I just started using blender again and I'd like to know if smoothing your model out adds a performance hit to your game?

By smoothing I mean when you hit ctrl+X (number from 1-9). The number of vertices stay the same, but the model gets considerably smoother the higher the number goes, i'm wondering if it's secretly adding tons of vertices in order to do this and would be a performance hit, or if it's doing something else that isn't a big deal to the performance of your game. Thanks.

  • \$\begingroup\$ Couldn't you test this out pretty quickly by exporting one of each and seeing how many vertices are in each of the exported files? You rarely get something like this for free, so it's likely adding vertices. \$\endgroup\$ – MichaelHouse Jul 17 '13 at 23:41
  • \$\begingroup\$ Hmm, I'm not really sure how to find out how many vertices my model has by opening the file, but I did notice that the file size difference is massive so I think it might be adding vertices after all... \$\endgroup\$ – user1157885 Jul 18 '13 at 3:13
  • \$\begingroup\$ That's one way. \$\endgroup\$ – MichaelHouse Jul 18 '13 at 4:03

It dependes what kind of smoothing.

I don't know about new versions of Blender, so I don't know the functionality you are talking about, but it sounds like it is keeping the mesh the same but using it as a base mesh for a high resolution smooth surface. The number of vertices are the same, but a high res smooth surface is constructed at as a preprocessing stage while rendering.

However, (although I don't think you are talking about this) setting smoothing on a mesh's material can mean fewer vertices, since shared vertices can be reused (if the position, normal and uv coordinates are the same).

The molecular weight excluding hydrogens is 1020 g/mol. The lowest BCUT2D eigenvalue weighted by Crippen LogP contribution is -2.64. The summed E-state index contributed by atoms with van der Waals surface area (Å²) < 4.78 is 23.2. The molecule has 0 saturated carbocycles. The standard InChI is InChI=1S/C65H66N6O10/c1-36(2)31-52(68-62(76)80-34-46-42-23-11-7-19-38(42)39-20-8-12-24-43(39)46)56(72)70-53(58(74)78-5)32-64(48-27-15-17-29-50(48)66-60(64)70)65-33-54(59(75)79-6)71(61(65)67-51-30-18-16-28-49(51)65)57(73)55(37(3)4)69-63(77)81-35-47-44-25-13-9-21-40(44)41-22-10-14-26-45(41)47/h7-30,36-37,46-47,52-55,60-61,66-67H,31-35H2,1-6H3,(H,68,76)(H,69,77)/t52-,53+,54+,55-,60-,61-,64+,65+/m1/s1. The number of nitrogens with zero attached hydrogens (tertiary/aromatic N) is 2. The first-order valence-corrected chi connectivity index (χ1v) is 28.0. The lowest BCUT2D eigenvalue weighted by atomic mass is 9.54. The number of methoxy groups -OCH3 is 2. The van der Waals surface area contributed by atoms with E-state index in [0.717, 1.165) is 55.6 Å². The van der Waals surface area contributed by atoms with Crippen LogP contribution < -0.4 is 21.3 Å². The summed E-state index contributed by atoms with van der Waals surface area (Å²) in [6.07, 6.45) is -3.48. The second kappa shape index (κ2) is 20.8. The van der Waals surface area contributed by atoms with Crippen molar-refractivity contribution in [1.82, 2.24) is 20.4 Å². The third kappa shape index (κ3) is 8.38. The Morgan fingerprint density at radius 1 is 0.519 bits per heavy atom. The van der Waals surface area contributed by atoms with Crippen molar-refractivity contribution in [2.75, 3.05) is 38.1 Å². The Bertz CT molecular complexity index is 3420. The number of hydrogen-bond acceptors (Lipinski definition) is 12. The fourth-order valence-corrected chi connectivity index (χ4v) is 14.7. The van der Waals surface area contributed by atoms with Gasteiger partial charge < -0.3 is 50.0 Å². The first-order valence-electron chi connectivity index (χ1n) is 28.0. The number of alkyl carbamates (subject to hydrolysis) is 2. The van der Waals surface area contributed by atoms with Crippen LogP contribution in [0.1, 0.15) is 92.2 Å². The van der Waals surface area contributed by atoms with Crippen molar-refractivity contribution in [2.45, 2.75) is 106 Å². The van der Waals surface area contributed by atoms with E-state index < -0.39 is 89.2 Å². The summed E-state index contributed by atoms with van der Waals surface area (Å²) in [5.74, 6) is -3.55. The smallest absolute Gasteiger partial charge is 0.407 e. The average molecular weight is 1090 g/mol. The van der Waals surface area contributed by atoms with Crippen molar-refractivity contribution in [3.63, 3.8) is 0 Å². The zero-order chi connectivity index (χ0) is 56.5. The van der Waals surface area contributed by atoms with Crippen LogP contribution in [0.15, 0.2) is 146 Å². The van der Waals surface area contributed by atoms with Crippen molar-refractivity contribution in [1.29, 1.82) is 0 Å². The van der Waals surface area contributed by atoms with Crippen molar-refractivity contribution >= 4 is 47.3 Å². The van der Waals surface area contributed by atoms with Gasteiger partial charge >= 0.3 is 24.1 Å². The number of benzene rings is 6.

So to summarise:

Any kind of subdivision smoothing -> more vertices

Setting material smoothing flag -> fewer vertices

However, if you are using subdivision, when you export it may just export the base mesh. You may need to apply the subdivision modifier to be able to export the smooth geometry. Why don't you just look at the number of vertices and number of triangle when you export?

  • \$\begingroup\$ Ctrl-X sets the "View" subdivision level in Blender. I'm not sure whether the View-level or the Render-level is used by the export scripts. \$\endgroup\$ – Jimmy Jul 17 '13 at 23:13


  • Ctrl-x adds a sudbivision smoothing modifier. You can see it in modifiers well after the press of aforementioned key.

  • It will either have an negative impact on performance (in the case where
    export applies subdivision) or will not (when subdivision is not
    applied). But in the latter case you will have an unsmoothed mesh in result. If you want to smooth mesh without vertices number change, you may use vertex smooth in edit mode.

  • Number of vertices you see in the top window is a number of vertices before modifier application, so think of them as of "control
    vertices", not the resulting mesh vertices, so the number of vertices is not the same, in fact.

  • Whether modifiers are applied or not is controlled in export settings, usually.


Yes, it does reduce performance

What you are actually talking about is subdivision surfaces. This generates more geometry to give the mesh enough geometry to round itself out. To see how this modifier affects your mesh.

Subdivision Surface (Subsurf in short) is a method of subdividing the faces of a mesh to give a smooth appearance, to enable modeling of complex smooth surfaces with simple, low-vertex meshes.

You do not want to subsivide meshes for use in realtime applications for obvious reasons. If you are interested in getting smooth looking meshes, you can use the Smooth modifier instead as this moves vertices rather than adding more.

...The number of vertices stay the same, but the model gets considerably smoother the higher the number goes...

The number of vertices do not remain the same, look in the header and you will see that the vertex count has gone up, set your model to flat shading and you will also see all the new faces as the levels fo up.

Also, you can subdivide up to 6 levels in Blender. The view level is the one you see in the viewport and the render level is the one you see in the game engine or render etc.


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